GENERAL SUBJECT MATTER TO BE CONSIDERED: The Florida Fish & Wildlife Conservation Commission will be holding two public workshops presenting a framework for possible legislation granting limited authority to counties and municipalities to regulate anchoring on state waters in certain circumstances. Those in attendance will have the opportunity to provide feedback on the proposed frame work in verbal or written form immediately following the presentation. Pursuant to the provisions of the Americans with Disabilities Act, any person requiring special accommodations to participate in this meeting is asked to advise the respective location at least five (5) calendar days before the meeting by contacting: ADA Coordinator, see numbers listed above. If you are hearing or speech impaired, please contact the agency by calling the numbers listed above.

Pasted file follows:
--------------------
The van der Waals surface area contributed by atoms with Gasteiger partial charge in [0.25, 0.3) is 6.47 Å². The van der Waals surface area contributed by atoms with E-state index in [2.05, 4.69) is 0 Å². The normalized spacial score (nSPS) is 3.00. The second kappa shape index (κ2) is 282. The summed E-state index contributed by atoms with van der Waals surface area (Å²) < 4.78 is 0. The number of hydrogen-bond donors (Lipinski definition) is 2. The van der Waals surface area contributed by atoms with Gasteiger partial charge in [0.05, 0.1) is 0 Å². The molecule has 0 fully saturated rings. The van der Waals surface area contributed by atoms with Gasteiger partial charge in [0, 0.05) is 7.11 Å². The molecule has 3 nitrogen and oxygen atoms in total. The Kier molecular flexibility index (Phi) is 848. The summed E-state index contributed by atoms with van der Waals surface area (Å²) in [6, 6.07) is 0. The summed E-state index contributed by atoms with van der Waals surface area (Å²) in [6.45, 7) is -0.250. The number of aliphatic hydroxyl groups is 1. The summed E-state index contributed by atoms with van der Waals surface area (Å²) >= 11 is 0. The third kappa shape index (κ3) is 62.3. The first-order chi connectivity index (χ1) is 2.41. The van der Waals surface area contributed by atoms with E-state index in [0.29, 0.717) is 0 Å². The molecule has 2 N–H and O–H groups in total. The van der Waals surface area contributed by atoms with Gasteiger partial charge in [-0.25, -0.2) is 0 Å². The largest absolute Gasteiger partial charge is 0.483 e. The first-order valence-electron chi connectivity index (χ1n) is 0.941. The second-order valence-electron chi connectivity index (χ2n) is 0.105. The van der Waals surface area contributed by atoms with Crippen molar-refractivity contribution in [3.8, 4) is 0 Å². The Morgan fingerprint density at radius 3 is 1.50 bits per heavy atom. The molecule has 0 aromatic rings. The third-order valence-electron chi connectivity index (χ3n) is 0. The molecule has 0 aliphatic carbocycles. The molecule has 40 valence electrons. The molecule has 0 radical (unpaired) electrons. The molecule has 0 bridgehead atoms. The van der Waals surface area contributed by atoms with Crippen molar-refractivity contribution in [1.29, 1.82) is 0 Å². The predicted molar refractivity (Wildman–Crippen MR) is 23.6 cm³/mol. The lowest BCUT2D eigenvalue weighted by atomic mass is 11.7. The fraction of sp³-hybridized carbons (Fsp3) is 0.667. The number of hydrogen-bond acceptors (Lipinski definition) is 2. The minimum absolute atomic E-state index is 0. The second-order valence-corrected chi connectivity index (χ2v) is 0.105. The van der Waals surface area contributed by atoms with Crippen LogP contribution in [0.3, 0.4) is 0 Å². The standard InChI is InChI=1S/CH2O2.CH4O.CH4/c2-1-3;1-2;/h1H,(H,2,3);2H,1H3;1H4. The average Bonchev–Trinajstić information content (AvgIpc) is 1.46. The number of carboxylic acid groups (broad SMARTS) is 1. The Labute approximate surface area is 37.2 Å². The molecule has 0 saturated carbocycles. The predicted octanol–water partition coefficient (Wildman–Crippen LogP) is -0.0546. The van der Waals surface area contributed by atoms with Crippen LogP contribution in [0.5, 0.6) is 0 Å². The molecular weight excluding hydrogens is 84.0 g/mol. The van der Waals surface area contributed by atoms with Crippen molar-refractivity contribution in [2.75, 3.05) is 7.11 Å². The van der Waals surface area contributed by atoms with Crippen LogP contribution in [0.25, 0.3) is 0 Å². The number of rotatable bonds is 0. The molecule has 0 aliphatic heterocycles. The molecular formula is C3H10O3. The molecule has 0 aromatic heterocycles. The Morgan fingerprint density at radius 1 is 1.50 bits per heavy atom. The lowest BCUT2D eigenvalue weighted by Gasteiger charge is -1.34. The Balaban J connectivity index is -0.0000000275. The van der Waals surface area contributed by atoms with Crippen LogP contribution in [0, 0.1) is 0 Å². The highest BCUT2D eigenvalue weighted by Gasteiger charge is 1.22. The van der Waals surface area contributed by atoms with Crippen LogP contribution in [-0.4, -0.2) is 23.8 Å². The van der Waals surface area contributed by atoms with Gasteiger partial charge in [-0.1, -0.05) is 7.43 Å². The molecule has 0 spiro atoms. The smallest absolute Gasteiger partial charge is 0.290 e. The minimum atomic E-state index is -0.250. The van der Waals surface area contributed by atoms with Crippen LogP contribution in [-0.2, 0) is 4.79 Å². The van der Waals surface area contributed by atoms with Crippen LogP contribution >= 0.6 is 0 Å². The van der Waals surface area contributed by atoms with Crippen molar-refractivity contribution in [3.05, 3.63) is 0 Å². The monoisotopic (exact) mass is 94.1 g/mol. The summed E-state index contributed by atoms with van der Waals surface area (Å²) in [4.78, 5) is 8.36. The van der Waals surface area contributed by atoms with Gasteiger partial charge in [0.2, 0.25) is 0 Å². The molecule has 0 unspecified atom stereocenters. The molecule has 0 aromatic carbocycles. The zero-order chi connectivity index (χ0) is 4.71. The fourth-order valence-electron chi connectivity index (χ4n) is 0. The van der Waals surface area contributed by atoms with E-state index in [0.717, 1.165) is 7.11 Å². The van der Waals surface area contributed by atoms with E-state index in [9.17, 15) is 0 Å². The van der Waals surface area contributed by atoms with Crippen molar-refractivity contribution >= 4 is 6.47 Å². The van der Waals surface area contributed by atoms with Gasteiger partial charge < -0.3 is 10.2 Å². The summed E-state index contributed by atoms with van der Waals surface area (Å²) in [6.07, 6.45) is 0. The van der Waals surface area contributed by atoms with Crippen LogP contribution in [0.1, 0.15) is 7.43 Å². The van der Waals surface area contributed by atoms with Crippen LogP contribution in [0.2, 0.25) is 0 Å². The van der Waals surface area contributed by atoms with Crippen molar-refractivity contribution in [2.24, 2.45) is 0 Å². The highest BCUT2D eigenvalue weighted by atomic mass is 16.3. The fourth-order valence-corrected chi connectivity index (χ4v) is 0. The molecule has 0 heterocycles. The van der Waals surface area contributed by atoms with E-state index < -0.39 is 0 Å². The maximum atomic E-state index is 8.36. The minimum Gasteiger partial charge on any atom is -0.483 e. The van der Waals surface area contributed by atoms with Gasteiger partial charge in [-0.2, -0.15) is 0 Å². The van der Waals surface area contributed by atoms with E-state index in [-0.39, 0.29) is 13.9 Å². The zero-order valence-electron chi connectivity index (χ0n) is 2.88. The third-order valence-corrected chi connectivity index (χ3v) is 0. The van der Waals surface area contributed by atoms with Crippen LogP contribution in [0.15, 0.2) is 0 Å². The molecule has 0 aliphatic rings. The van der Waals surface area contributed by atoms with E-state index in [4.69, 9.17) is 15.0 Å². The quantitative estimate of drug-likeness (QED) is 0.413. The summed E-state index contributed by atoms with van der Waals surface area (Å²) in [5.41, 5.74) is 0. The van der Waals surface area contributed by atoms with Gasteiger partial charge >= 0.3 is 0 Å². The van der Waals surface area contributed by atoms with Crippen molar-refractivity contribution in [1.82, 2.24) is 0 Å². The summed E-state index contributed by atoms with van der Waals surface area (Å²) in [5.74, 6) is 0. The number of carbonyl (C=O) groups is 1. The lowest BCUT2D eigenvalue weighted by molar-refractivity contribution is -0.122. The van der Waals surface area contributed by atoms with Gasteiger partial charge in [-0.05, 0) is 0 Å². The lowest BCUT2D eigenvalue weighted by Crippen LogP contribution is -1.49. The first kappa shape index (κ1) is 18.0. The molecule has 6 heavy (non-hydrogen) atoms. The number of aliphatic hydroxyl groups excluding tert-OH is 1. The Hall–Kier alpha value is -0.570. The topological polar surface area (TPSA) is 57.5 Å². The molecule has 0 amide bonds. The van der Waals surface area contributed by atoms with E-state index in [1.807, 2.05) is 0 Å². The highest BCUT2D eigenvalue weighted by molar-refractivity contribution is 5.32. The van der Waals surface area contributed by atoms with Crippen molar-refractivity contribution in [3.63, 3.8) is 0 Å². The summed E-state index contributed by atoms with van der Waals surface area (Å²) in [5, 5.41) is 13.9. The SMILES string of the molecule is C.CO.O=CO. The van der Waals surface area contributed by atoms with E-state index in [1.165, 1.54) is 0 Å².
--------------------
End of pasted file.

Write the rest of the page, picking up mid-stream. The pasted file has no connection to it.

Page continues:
Proposed concepts for consideration and comment: 

Local governments could be granted authority to regulate the anchoring of vessels in limited, prescribed situations. Please consider each of the following provisions:

• The owner, operator or person in charge of a vessel may not anchor a vessel within 150 feet of mooring fields, boat ramps, marinas and other launching or landing facilities that are open for use by the general public.

• A vessel may not be anchored overnight within 300 feet of waterfront residential property or in a location that restricts use of attached docks or boat lifts.

For this provision, the following definitions would apply: